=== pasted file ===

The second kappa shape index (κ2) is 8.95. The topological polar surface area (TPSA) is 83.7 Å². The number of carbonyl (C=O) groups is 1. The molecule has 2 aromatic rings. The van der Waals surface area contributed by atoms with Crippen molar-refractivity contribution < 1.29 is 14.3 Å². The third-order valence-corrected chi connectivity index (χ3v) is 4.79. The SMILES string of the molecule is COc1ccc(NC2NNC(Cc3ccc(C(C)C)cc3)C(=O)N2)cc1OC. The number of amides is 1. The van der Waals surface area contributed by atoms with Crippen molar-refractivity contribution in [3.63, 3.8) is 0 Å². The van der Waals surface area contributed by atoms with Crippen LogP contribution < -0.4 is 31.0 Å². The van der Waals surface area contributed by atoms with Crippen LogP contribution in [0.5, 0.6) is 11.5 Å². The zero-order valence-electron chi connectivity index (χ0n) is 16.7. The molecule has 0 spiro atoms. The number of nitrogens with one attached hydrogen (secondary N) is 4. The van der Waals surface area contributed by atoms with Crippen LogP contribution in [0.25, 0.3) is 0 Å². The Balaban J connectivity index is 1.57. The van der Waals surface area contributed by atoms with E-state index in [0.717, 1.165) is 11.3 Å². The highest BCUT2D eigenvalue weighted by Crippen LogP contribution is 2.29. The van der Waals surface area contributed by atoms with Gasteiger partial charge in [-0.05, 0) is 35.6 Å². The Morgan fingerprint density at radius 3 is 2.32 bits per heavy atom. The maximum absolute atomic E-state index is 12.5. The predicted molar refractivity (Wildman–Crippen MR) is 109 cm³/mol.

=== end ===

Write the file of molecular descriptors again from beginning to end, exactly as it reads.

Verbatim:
The second kappa shape index (κ2) is 8.95. The topological polar surface area (TPSA) is 83.7 Å². The number of carbonyl (C=O) groups is 1. The molecule has 2 aromatic rings. The van der Waals surface area contributed by atoms with Crippen molar-refractivity contribution < 1.29 is 14.3 Å². The third-order valence-corrected chi connectivity index (χ3v) is 4.79. The SMILES string of the molecule is COc1ccc(NC2NNC(Cc3ccc(C(C)C)cc3)C(=O)N2)cc1OC. The number of amides is 1. The van der Waals surface area contributed by atoms with Crippen molar-refractivity contribution in [3.63, 3.8) is 0 Å². The van der Waals surface area contributed by atoms with Crippen LogP contribution < -0.4 is 31.0 Å². The van der Waals surface area contributed by atoms with Crippen LogP contribution in [0.5, 0.6) is 11.5 Å². The zero-order valence-electron chi connectivity index (χ0n) is 16.7. The molecule has 0 spiro atoms. The number of nitrogens with one attached hydrogen (secondary N) is 4. The van der Waals surface area contributed by atoms with Crippen LogP contribution in [0.25, 0.3) is 0 Å². The Balaban J connectivity index is 1.57. The van der Waals surface area contributed by atoms with E-state index in [0.717, 1.165) is 11.3 Å². The highest BCUT2D eigenvalue weighted by Crippen LogP contribution is 2.29. The van der Waals surface area contributed by atoms with Gasteiger partial charge in [-0.05, 0) is 35.6 Å². The Morgan fingerprint density at radius 3 is 2.32 bits per heavy atom. The maximum absolute atomic E-state index is 12.5. The predicted molar refractivity (Wildman–Crippen MR) is 109 cm³/mol.